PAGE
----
You have to wonder.. why did the movie really flop considering it's basically everything the audience usually asks for? The film really had it all going for it, it is a decent summer blockbuster flick actually.
As good as the classic anime series would allow it to be. With a great perfect casting. Visuals as close to the original anime as possible.
The movie starts pretty abrupt, with an explanatory flashback scene and whatnot but always with some great attention to the visuals. Sure, it's pretty corny, the story is kind of dumb, but what did you expect from an adaptation based on a Saturday morning cartoon? The racing is pretty cartoony. It makes for a clorful and action packed entertaining film.
And since this comes from the Wachowskis, we even get some fun martial art fights.
The went for a sort of photorealist ultra-detailed real-life anime look for the film. Playing with editing and whatnot. They found a way to make this as close to a live action anime, playing with foregrounds and backgrounds separately. Filming of the car scenes was made in front of green screens on a hydraulic pump bumping the actors all around on a simulator for hours.
All in all it's a pretty underrated film that really deserves to be a cult classic. It's glossy. It looks expensive. And yet, it was ignored by most people despite some great performances from the great talented actors involved on the film.
Sadly the film was a huge flop.
I can understand why some people didn't enjoy it. There's some questionable choices on the film and an overwhelming use of CGi and green screen effects. But to be fair it's also as quasi-perfect an adaptation as you could get taking account of the original material. It feels like a really close copy of the anime.
It's fun and entertaining. It totally delivers on the premise. Sure, the characters and the dialogues can sound pretty dumb. But it was a simple racing anime! The film is overloaded with content. The special effects are great but they're way too crowded with details. And there's too many storylines interlocked in the film, it really feels like they tried to pack as much content from the entire show in a single feature film.
Speed Racer was a big flop, it bombed badly at the box office, falling well behind Warner Bros. expectations (considering it was also released at the same time as Iron Man!). Despite some solid nominations for sound, visuals and editing, it was also awarded for a few Golden Raspberry awards...
Most of the cast and crew kept defending the film for a long time even after all the harsh critics and rejection from the public. I think a lot of people simply didn't get the film. It was fun! Nothing in the film was clearly not supposed to be "real", it's an animated world brought to life, emulating the original anime with real actors.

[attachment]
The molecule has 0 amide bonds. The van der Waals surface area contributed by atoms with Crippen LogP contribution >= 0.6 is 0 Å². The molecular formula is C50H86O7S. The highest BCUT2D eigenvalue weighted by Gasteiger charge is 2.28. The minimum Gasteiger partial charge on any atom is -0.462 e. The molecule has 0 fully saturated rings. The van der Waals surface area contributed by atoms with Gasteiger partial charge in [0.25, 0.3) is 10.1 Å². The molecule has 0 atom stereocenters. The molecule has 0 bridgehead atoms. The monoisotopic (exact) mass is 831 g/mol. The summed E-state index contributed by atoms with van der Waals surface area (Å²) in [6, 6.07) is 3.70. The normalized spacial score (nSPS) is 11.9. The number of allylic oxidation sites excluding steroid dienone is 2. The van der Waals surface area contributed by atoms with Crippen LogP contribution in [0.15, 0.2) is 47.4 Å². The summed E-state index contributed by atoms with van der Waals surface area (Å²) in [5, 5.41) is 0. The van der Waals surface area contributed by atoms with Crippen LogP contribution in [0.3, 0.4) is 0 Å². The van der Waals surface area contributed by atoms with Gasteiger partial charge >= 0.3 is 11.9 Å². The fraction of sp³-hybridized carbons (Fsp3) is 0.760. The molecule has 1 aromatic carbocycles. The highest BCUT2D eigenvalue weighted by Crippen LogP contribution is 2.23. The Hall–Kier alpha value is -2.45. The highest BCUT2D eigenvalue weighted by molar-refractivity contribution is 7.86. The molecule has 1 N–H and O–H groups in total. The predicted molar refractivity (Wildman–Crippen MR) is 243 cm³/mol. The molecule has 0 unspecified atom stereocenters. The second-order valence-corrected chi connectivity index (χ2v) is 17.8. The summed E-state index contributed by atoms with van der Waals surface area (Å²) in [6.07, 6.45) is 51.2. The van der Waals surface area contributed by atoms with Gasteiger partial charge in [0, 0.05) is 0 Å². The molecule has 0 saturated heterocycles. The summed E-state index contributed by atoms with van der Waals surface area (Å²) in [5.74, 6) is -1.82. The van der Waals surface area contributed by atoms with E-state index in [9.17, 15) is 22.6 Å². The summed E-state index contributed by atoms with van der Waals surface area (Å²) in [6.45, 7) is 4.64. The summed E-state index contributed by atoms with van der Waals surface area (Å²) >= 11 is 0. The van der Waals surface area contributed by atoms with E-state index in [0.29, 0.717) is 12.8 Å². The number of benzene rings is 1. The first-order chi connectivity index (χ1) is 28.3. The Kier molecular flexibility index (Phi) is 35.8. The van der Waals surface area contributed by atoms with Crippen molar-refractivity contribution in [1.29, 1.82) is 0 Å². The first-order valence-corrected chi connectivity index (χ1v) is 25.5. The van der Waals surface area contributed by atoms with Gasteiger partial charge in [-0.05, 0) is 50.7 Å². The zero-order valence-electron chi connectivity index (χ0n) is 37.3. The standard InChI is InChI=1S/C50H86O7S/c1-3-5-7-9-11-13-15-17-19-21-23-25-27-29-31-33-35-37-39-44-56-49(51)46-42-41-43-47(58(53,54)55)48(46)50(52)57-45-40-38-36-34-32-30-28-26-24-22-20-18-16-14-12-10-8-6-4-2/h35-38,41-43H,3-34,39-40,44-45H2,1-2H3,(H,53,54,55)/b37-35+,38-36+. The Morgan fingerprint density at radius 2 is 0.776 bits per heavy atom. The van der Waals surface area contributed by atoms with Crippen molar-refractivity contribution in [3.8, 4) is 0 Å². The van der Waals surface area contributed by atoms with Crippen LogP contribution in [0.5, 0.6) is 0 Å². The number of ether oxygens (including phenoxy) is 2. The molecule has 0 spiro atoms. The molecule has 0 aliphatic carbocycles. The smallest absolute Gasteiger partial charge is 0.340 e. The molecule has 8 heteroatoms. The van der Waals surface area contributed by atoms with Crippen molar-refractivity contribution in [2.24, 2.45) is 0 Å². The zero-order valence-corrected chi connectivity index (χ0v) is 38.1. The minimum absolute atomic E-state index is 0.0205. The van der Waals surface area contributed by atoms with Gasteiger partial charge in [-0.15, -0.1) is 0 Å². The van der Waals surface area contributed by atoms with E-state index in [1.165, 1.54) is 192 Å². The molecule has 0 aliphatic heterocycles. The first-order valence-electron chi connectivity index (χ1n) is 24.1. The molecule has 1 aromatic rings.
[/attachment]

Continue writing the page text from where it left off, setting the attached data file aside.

The orchestral score composed by Michael Giacchino is a lovely tribute to the classic anime series, remixing classic sounds and the theme songs from both the American and the Japanese version. A really fun energetic score!
Overall, Speed Racer is a really underrated classic!
Check It Out! The Wachowskis did a lot of great clever things adapting the source material, they found some clever ways to adapt anime speedlines into live action, like using the snow to the same effect during a fight scene or the lights during the racing. There's some great unique ways to use FXs. If you like animes chances are these details won't detract you from enjoying the film, there's some great attention to the details. I liked the little jokes like Speed's contract being covered in 4 stacks of documents. There's a lot of payoff and tributes to those classic Speed Racer Moments.
But the film was sandwiched between an Iron Man and Crystal Skulls in a pretty crowded year. Compared to blockbusters at the time since Batman Begins, it simply felt too campy and silly. Since then the film's been getting much nicer critics. It is a really fun film. Also, I simply loved Christina Ricci's Trixie in the film!
To help promote the film all kinds of products and toys were made to tie into the film's release from Hot Wheels car sets to a new Speed Racer game for the Wii and PS2.
Originally there were plans for a sequel if would have made better. Some fun ideas were even discussed for a sequel and Christina Ricci kept talking about these plans for a long while after the film.
I give it: